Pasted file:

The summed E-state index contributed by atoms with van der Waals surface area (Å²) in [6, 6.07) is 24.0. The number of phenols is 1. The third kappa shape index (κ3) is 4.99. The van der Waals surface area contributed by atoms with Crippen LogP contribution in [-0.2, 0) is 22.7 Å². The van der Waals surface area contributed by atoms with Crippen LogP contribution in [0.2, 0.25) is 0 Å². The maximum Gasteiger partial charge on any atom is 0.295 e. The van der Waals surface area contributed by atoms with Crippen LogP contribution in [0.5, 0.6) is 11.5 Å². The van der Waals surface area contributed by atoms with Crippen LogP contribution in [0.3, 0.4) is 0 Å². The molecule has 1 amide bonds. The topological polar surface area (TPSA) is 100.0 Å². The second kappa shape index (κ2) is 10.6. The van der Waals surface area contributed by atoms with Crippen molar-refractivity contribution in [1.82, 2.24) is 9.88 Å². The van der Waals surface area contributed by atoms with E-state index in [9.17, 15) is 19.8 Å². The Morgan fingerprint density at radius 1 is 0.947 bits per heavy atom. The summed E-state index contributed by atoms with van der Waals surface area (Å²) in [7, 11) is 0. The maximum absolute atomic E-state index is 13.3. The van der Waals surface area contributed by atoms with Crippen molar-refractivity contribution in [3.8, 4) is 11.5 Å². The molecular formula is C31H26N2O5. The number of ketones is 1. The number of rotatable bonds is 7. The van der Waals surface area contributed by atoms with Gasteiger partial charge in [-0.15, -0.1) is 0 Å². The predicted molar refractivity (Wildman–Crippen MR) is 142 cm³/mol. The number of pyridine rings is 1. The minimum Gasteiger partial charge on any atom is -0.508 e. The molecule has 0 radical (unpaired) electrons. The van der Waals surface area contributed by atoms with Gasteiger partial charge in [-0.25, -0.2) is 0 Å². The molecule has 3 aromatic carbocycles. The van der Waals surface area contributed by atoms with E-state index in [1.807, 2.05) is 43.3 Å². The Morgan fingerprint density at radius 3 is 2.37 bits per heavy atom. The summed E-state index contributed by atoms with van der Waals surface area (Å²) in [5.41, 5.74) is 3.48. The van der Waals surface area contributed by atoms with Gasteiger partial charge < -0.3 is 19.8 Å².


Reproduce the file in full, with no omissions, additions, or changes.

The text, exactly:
The summed E-state index contributed by atoms with van der Waals surface area (Å²) in [6, 6.07) is 24.0. The number of phenols is 1. The third kappa shape index (κ3) is 4.99. The van der Waals surface area contributed by atoms with Crippen LogP contribution in [-0.2, 0) is 22.7 Å². The van der Waals surface area contributed by atoms with Crippen LogP contribution in [0.2, 0.25) is 0 Å². The maximum Gasteiger partial charge on any atom is 0.295 e. The van der Waals surface area contributed by atoms with Crippen LogP contribution in [0.5, 0.6) is 11.5 Å². The van der Waals surface area contributed by atoms with Crippen LogP contribution in [0.3, 0.4) is 0 Å². The molecule has 1 amide bonds. The topological polar surface area (TPSA) is 100.0 Å². The second kappa shape index (κ2) is 10.6. The van der Waals surface area contributed by atoms with Crippen molar-refractivity contribution in [1.82, 2.24) is 9.88 Å². The van der Waals surface area contributed by atoms with E-state index in [9.17, 15) is 19.8 Å². The Morgan fingerprint density at radius 1 is 0.947 bits per heavy atom. The summed E-state index contributed by atoms with van der Waals surface area (Å²) in [7, 11) is 0. The maximum absolute atomic E-state index is 13.3. The van der Waals surface area contributed by atoms with Crippen molar-refractivity contribution in [3.8, 4) is 11.5 Å². The molecular formula is C31H26N2O5. The number of ketones is 1. The number of rotatable bonds is 7. The van der Waals surface area contributed by atoms with Gasteiger partial charge in [-0.15, -0.1) is 0 Å². The predicted molar refractivity (Wildman–Crippen MR) is 142 cm³/mol. The number of pyridine rings is 1. The minimum Gasteiger partial charge on any atom is -0.508 e. The molecule has 0 radical (unpaired) electrons. The van der Waals surface area contributed by atoms with Gasteiger partial charge in [-0.25, -0.2) is 0 Å². The molecule has 3 aromatic carbocycles. The van der Waals surface area contributed by atoms with E-state index in [1.807, 2.05) is 43.3 Å². The Morgan fingerprint density at radius 3 is 2.37 bits per heavy atom. The summed E-state index contributed by atoms with van der Waals surface area (Å²) in [5.41, 5.74) is 3.48. The van der Waals surface area contributed by atoms with Gasteiger partial charge < -0.3 is 19.8 Å².